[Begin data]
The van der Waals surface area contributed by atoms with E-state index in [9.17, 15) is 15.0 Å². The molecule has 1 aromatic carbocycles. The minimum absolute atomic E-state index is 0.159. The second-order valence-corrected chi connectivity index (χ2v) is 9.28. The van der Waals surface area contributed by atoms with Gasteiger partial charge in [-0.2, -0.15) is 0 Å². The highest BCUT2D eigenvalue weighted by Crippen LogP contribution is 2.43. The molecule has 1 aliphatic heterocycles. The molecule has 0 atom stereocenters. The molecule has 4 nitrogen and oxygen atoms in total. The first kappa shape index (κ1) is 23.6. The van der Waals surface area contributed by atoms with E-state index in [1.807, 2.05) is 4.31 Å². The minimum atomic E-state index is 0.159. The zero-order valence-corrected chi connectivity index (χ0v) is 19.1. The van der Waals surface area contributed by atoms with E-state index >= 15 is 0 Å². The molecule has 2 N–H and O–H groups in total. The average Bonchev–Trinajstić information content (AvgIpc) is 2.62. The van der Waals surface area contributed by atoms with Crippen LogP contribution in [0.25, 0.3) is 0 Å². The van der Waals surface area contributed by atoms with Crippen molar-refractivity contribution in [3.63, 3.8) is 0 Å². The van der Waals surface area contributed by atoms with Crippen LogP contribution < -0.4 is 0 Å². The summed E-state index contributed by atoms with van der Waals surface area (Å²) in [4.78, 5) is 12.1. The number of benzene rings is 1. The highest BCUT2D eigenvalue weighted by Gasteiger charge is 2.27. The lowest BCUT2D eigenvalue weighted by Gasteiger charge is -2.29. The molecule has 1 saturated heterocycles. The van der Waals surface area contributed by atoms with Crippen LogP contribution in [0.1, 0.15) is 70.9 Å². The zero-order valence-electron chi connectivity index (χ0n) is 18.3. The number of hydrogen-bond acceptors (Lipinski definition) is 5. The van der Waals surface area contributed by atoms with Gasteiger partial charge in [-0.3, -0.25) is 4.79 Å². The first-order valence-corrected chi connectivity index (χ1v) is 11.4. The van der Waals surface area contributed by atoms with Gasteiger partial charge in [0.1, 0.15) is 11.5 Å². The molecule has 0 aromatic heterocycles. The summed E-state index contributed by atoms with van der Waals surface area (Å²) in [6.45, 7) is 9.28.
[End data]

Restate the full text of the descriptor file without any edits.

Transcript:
The van der Waals surface area contributed by atoms with E-state index in [9.17, 15) is 15.0 Å². The molecule has 1 aromatic carbocycles. The minimum absolute atomic E-state index is 0.159. The second-order valence-corrected chi connectivity index (χ2v) is 9.28. The van der Waals surface area contributed by atoms with Gasteiger partial charge in [-0.2, -0.15) is 0 Å². The highest BCUT2D eigenvalue weighted by Crippen LogP contribution is 2.43. The molecule has 1 aliphatic heterocycles. The molecule has 0 atom stereocenters. The molecule has 4 nitrogen and oxygen atoms in total. The first kappa shape index (κ1) is 23.6. The van der Waals surface area contributed by atoms with E-state index in [1.807, 2.05) is 4.31 Å². The minimum atomic E-state index is 0.159. The zero-order valence-corrected chi connectivity index (χ0v) is 19.1. The van der Waals surface area contributed by atoms with E-state index >= 15 is 0 Å². The molecule has 2 N–H and O–H groups in total. The average Bonchev–Trinajstić information content (AvgIpc) is 2.62. The van der Waals surface area contributed by atoms with Crippen LogP contribution in [0.25, 0.3) is 0 Å². The van der Waals surface area contributed by atoms with Crippen molar-refractivity contribution in [3.63, 3.8) is 0 Å². The van der Waals surface area contributed by atoms with Crippen LogP contribution < -0.4 is 0 Å². The summed E-state index contributed by atoms with van der Waals surface area (Å²) in [4.78, 5) is 12.1. The number of benzene rings is 1. The highest BCUT2D eigenvalue weighted by Gasteiger charge is 2.27. The lowest BCUT2D eigenvalue weighted by Gasteiger charge is -2.29. The molecule has 1 saturated heterocycles. The van der Waals surface area contributed by atoms with Crippen LogP contribution in [0.1, 0.15) is 70.9 Å². The zero-order valence-electron chi connectivity index (χ0n) is 18.3. The number of hydrogen-bond acceptors (Lipinski definition) is 5. The van der Waals surface area contributed by atoms with Gasteiger partial charge in [-0.3, -0.25) is 4.79 Å². The first-order valence-corrected chi connectivity index (χ1v) is 11.4. The van der Waals surface area contributed by atoms with Gasteiger partial charge in [0.1, 0.15) is 11.5 Å². The molecule has 0 aromatic heterocycles. The summed E-state index contributed by atoms with van der Waals surface area (Å²) in [6.45, 7) is 9.28.